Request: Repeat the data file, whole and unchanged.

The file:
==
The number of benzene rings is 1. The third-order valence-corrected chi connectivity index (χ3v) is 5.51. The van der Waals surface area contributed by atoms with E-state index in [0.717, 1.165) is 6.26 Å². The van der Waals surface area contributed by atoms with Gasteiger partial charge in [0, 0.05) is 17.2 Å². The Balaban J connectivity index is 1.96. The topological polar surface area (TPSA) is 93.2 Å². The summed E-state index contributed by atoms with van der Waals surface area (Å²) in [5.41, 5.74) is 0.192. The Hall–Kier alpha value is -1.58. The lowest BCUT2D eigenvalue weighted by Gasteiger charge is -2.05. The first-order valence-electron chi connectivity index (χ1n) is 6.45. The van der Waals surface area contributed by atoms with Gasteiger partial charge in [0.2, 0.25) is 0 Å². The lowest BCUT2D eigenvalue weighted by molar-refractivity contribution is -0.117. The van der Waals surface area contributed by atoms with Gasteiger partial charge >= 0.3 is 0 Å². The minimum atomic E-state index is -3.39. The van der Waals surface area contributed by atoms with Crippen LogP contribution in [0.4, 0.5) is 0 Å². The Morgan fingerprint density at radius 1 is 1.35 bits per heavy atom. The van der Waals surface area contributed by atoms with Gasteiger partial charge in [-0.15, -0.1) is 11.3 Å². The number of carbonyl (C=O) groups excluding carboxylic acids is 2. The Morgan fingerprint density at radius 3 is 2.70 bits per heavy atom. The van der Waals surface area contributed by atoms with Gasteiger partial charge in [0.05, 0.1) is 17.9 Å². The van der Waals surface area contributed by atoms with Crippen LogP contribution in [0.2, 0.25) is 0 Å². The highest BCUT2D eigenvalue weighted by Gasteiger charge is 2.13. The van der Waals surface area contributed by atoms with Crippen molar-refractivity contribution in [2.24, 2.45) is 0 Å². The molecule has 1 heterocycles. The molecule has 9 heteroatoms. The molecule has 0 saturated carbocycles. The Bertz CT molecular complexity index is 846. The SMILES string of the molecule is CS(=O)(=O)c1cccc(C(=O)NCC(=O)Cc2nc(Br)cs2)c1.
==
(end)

The number of benzene rings is 1. The third-order valence-corrected chi connectivity index (χ3v) is 5.51. The van der Waals surface area contributed by atoms with E-state index in [0.717, 1.165) is 6.26 Å². The van der Waals surface area contributed by atoms with Gasteiger partial charge in [0, 0.05) is 17.2 Å². The Balaban J connectivity index is 1.96. The topological polar surface area (TPSA) is 93.2 Å². The summed E-state index contributed by atoms with van der Waals surface area (Å²) in [5.41, 5.74) is 0.192. The Hall–Kier alpha value is -1.58. The lowest BCUT2D eigenvalue weighted by Gasteiger charge is -2.05. The first-order valence-electron chi connectivity index (χ1n) is 6.45. The van der Waals surface area contributed by atoms with Gasteiger partial charge in [0.2, 0.25) is 0 Å². The lowest BCUT2D eigenvalue weighted by molar-refractivity contribution is -0.117. The van der Waals surface area contributed by atoms with Gasteiger partial charge >= 0.3 is 0 Å². The minimum atomic E-state index is -3.39. The van der Waals surface area contributed by atoms with Crippen LogP contribution in [0.4, 0.5) is 0 Å². The Morgan fingerprint density at radius 1 is 1.35 bits per heavy atom. The van der Waals surface area contributed by atoms with Gasteiger partial charge in [-0.15, -0.1) is 11.3 Å². The number of carbonyl (C=O) groups excluding carboxylic acids is 2. The Morgan fingerprint density at radius 3 is 2.70 bits per heavy atom. The van der Waals surface area contributed by atoms with Gasteiger partial charge in [0.05, 0.1) is 17.9 Å². The van der Waals surface area contributed by atoms with Crippen LogP contribution in [0.2, 0.25) is 0 Å². The highest BCUT2D eigenvalue weighted by Gasteiger charge is 2.13. The van der Waals surface area contributed by atoms with Crippen molar-refractivity contribution in [2.24, 2.45) is 0 Å². The molecule has 1 heterocycles. The molecule has 9 heteroatoms. The molecule has 0 saturated carbocycles. The Bertz CT molecular complexity index is 846. The SMILES string of the molecule is CS(=O)(=O)c1cccc(C(=O)NCC(=O)Cc2nc(Br)cs2)c1.